Roy Keane is optimistic for the future of football in Ireland and believes that qualification for Euro 2020 would be a big confidence boost as the FAI set about rebuilding.

The Association has experienced a tumultuous time since news emerged almost a year ago of the €100k bridging loan it needed from former chief executive John Delaney in 2017.

Delaney and the former FAI board have since departed, and structural reform has been undertaken, but interim CEO Gary Owens and his interim deputy Niall Quinn were forced to negotiate a rescue package with the government last month in the face of a €55m debt that threatened the organisation's survival. 

"It's tough going," former Republic of Ireland international and assistant manager Keane told The Late Late Show.

"It's tough but maybe it probably had to get so bad where there was kind of a new start.

"I don't think it's all doom and gloom. I think things can change quickly. We know what sport is like," he said.

"When I worked with the FAI, from a coaching point-of-view, I loved it, I thought there was some brilliant people there."

Keane clashed with former team-mate Quinn in the wake of the former's acrimonious departure from the 2002 World Cup but the pair subsequently worked together at Sunderland.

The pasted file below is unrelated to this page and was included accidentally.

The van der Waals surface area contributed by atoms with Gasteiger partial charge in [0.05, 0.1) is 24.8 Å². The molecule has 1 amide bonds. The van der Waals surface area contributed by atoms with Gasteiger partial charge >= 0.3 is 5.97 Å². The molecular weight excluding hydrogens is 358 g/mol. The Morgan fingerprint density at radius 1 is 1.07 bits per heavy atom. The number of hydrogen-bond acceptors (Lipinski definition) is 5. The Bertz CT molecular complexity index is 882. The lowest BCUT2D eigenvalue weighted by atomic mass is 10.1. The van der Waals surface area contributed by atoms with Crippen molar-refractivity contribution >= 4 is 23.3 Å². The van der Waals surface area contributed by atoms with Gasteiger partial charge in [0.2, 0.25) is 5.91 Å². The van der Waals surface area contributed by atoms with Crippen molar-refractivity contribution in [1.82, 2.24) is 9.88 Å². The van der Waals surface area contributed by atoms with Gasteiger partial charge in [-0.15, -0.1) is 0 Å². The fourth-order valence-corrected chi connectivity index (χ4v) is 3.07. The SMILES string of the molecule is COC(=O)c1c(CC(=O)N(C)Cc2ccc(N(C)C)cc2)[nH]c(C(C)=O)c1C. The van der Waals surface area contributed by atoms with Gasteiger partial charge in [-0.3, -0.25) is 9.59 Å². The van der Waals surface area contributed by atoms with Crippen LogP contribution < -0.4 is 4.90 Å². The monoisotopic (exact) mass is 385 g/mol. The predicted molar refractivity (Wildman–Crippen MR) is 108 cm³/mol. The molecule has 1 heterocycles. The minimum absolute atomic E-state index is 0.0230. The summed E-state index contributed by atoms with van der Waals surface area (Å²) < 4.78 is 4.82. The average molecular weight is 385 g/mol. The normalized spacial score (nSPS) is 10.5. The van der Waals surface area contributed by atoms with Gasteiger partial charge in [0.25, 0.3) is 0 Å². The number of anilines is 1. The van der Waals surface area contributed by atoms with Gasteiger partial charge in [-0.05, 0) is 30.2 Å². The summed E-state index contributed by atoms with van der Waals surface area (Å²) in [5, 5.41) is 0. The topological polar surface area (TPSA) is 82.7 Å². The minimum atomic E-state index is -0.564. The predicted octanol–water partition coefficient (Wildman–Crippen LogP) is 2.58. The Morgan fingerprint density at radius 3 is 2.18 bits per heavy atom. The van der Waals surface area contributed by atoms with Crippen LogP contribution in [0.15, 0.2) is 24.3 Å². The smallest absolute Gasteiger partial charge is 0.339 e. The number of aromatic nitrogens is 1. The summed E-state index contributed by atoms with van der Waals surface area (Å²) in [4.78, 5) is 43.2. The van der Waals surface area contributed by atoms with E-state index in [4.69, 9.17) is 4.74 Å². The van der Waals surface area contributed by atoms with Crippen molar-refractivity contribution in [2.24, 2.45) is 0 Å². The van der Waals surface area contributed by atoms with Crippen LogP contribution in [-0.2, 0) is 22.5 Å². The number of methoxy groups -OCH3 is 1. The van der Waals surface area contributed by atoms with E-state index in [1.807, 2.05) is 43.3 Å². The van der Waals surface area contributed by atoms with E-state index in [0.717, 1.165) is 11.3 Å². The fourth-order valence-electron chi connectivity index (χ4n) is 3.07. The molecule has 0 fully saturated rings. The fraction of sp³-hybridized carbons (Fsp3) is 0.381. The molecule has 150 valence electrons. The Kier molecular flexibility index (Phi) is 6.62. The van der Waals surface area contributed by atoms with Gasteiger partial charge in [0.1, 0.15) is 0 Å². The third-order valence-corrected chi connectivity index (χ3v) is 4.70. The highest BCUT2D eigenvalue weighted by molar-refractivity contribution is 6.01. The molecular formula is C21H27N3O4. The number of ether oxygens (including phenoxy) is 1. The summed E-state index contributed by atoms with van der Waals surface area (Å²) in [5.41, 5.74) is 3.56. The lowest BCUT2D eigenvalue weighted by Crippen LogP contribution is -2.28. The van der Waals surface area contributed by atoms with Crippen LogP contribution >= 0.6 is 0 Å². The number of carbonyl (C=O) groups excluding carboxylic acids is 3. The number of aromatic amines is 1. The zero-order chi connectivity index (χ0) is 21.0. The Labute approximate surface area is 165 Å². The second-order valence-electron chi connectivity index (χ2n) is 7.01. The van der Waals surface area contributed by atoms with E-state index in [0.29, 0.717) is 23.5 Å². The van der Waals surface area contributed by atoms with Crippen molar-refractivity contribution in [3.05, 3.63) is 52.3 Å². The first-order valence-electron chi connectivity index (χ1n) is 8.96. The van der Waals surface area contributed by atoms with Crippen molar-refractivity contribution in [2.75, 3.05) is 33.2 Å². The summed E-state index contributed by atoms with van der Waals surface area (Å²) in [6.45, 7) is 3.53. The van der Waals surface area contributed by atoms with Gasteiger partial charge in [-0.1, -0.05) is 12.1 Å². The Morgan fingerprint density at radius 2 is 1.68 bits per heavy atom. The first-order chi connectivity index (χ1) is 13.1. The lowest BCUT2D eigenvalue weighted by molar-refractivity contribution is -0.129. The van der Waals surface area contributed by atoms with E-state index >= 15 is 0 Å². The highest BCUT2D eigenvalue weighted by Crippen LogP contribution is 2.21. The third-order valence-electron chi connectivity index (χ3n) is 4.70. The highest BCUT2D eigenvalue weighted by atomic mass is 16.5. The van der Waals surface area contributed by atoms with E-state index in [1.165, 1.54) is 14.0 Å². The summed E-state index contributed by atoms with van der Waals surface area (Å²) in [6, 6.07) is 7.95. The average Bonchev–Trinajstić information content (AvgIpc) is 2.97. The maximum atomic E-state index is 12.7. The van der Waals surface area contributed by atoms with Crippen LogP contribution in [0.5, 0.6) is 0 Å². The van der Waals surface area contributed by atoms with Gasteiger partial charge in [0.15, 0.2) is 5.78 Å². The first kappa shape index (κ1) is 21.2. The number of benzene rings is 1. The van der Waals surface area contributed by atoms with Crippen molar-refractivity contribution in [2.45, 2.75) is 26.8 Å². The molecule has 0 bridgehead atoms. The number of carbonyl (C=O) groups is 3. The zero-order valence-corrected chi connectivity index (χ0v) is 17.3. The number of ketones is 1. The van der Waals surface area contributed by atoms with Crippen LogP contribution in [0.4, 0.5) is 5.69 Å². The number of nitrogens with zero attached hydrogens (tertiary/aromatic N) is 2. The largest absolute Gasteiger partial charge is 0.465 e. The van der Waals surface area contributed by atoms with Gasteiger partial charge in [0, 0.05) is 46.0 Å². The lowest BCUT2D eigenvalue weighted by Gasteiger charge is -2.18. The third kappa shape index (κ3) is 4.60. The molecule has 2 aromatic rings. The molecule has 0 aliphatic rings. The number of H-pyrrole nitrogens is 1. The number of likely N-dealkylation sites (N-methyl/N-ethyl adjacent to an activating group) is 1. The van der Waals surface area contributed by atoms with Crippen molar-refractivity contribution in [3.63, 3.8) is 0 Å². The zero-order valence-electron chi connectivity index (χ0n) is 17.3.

The Corkman is backing his ex-Chairman to turn things around, especially if Ireland can beat Slovakia and Bosnia or Northern Ireland to secure two home games at this summer's European Championships.

"Niall's back on board. Niall will have a good go off it, why not? I'll give him a chance.

"Irish fans are the best in the world, great supporters, and things can change quickly.

"If the team can qualify you'll see a huge change in momentum and hopefully, things will turn."

Keane has been working as a TV pundit since leaving his position as assistant to Nottingham Forest manager Martin O'Neill shortly before the Derry man was sacked last June.

The former Sunderland and Ipswich manager admits his career in the dugout has yet to hit the heights of his playing days with Manchester United but insists he is still hoping to get back in the hot seat somewhere - as long as it's an attractive proposition.

"I think I deserve another crack at it," said the 48-year-old. "I'm very lucky, I have a really good life now. I can pick and choose what I want to do.

"It would have to be a good offer and the worry is it probably won't be a good offer. My CV doesn't warrant Real Madrid calling me but I also don't want to go down too low.

"Going to Sunderland wasn't exactly an easy job and Ipswich, they were tough jobs. Ireland don't qualify for tournaments that easily. I think the next offer I might get or mightn't get will be a tough job, so I'll just have to weigh it up.

"But I honestly don't think you know until you're asked. I'll go with that gut feeling. I have a feeling in my bones, I think probably something will come up in the next few months and I'll have a look at it."

Earlier on the show, Keane met Manchester United supporter Darragh Curley, who hit the headlines this week for receiving a reply from Liverpool manager Jurgen Klopp to a letter the Donegal youngster, an aspiring rugby player, wrote asking the German to tell his team to lose.